By Megan G. Razzetti
Governor Jerry Brown recently signed SB 967, also known as the “Yes Means Yes” bill, changing the way sexual assault is investigated on college campuses in the state of California and how consent is defined.
According to section one of the bill, the focus is mainly of “affirmative consent,” meaning all persons involved must have ‘affirmative, conscious, and voluntary agreement to engage in sexual activity.
It also requires all colleges to agree in investigations of campus sexual assaults. Silence or no resistance does not mean consent and that if the victim was under the influence it is not an acceptable defense either.
The bill will help enforce that right actions are taken to ensure the safety of those attending college in California and bring rapists to justice.
Although lawmakers are trying to take action, it really is our own personal responsibility to teach our peers what consent is and how to prevent sexual assaults from continuing on any campus.
Students, staff and faculty must have open dialogue among each other so that questions can be answered and information can be shared.
There are many cases of sexual assault, both reported and unreported, that primarily take place on college campuses. The wrong steps are often taken in prevention and handling these cases.
Last year, Occidental College, a private liberal arts college in Eagle Rock, had a multi-plaintiff lawsuit that was led by eight students and attorney Gloria Allred because of the disgusting treatment the students were given as they reported their sexual assault.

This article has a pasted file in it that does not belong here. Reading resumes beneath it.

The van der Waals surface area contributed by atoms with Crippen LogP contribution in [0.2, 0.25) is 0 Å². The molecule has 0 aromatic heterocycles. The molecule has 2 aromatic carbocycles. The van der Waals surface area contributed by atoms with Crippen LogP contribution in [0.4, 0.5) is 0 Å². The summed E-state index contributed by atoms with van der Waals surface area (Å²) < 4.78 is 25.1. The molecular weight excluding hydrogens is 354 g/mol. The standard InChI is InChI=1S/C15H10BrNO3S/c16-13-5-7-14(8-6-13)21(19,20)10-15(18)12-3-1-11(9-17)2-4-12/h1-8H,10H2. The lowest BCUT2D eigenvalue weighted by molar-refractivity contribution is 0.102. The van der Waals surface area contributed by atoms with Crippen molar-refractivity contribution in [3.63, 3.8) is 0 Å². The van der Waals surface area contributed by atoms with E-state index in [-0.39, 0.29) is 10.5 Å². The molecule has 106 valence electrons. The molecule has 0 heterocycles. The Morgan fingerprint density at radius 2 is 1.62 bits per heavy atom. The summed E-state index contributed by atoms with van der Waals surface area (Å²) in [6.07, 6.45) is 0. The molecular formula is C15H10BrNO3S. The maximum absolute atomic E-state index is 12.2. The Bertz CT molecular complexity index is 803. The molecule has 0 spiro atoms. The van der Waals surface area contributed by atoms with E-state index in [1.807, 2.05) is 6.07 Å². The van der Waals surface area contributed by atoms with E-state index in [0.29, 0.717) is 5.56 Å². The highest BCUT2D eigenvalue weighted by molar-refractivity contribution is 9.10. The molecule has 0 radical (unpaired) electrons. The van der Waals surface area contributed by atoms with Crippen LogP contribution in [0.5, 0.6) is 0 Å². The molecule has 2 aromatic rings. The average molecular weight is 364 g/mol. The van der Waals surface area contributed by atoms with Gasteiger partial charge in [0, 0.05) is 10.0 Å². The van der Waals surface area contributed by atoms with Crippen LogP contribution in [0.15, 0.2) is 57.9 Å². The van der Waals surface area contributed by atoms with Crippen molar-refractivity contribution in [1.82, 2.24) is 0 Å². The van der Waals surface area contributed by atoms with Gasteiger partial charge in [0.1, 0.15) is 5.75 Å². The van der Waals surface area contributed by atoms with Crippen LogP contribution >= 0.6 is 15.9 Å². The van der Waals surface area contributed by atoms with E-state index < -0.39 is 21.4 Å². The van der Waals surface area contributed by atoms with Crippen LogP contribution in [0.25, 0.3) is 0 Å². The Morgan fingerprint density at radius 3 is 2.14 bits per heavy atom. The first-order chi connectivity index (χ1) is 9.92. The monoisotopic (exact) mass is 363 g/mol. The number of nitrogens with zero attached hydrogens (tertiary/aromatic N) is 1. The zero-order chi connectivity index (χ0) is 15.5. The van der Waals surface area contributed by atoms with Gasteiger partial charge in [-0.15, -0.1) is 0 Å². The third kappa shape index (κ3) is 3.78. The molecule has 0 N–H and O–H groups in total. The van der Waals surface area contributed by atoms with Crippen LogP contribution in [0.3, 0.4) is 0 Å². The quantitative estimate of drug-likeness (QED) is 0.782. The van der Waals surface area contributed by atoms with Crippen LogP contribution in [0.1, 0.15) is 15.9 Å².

The students alleged that Occidental has discouraged students from coming forward to reports of rape and retaliation against the ones who do report them and allowing alleged rapist to come back to campus.
Instead of taking the necessary actions to thoroughly investigate each case, the college administration gets their feet moving when funding is threatened and a circus of media is in full swing.
It is unacceptable for students, faculty and staff to be in an environment in which there is no support for them when they fall victim to assault.
The college community should feel like a second home for those involved in sexual assault. Instead, victims of assault are fearful of getting the help they need because of the retaliation they believe might happen if they tell someone.
Schools should take action in ensuring their students, faculty and staff are in supportive environment by making counseling services and resources for help more accessible in case of assault.
College is a community in which all have the same goal of getting an education to better their lives in some way.
Students, staff and faculty all put in so much to make a positive learning environment in each institution.
If these assaults are not taken seriously by college administration, then how is anyone going to want to continue being in an unsupportive environment and disrespectful to the people who make up the majority?
The “Yes Means Yes” bill gives a refreshing take on ensuring consent is defined and that is vital for the college community. It creates a positive approach to preventing sexual assault and is a better platform in teaching consent.
The East Los Angeles College Violence Intervention Team (VIC) made up by faculty, staff, community professionals and administrators is available for those looking for help or for additional resources to educate themselves on sexual assault.
Visit the Violence Intervention Center (VIC) located in G7-111 for referrals to places in the community that can give additional support and help that a victim might need.
For those that wish to remain anonymous visit elac.edu/studentservices/vit/ or call VIC at (323) 780-6754.